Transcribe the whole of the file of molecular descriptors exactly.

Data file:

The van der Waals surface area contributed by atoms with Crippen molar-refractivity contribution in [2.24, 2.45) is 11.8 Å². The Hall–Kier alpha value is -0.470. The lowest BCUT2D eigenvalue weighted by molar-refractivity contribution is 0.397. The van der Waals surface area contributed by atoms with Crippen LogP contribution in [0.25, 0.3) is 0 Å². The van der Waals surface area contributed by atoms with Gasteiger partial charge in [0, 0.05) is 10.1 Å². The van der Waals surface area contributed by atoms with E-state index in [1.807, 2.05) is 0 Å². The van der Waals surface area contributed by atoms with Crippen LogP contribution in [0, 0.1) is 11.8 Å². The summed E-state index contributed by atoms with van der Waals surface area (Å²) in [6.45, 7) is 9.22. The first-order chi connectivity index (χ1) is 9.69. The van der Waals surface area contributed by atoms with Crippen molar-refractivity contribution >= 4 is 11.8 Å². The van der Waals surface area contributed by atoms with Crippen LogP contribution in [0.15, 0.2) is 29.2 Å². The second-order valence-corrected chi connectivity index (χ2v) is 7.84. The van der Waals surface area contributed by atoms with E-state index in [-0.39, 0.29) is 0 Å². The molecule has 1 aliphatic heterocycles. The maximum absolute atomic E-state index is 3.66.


The van der Waals surface area contributed by atoms with Crippen molar-refractivity contribution in [2.24, 2.45) is 11.8 Å². The Hall–Kier alpha value is -0.470. The lowest BCUT2D eigenvalue weighted by molar-refractivity contribution is 0.397. The van der Waals surface area contributed by atoms with Crippen LogP contribution in [0.25, 0.3) is 0 Å². The van der Waals surface area contributed by atoms with Gasteiger partial charge in [0, 0.05) is 10.1 Å². The van der Waals surface area contributed by atoms with E-state index in [1.807, 2.05) is 0 Å². The van der Waals surface area contributed by atoms with Crippen LogP contribution in [0, 0.1) is 11.8 Å². The summed E-state index contributed by atoms with van der Waals surface area (Å²) in [6.45, 7) is 9.22. The first-order chi connectivity index (χ1) is 9.69. The van der Waals surface area contributed by atoms with Crippen molar-refractivity contribution >= 4 is 11.8 Å². The van der Waals surface area contributed by atoms with Crippen LogP contribution in [0.15, 0.2) is 29.2 Å². The second-order valence-corrected chi connectivity index (χ2v) is 7.84. The van der Waals surface area contributed by atoms with E-state index in [-0.39, 0.29) is 0 Å². The molecule has 1 aliphatic heterocycles. The maximum absolute atomic E-state index is 3.66.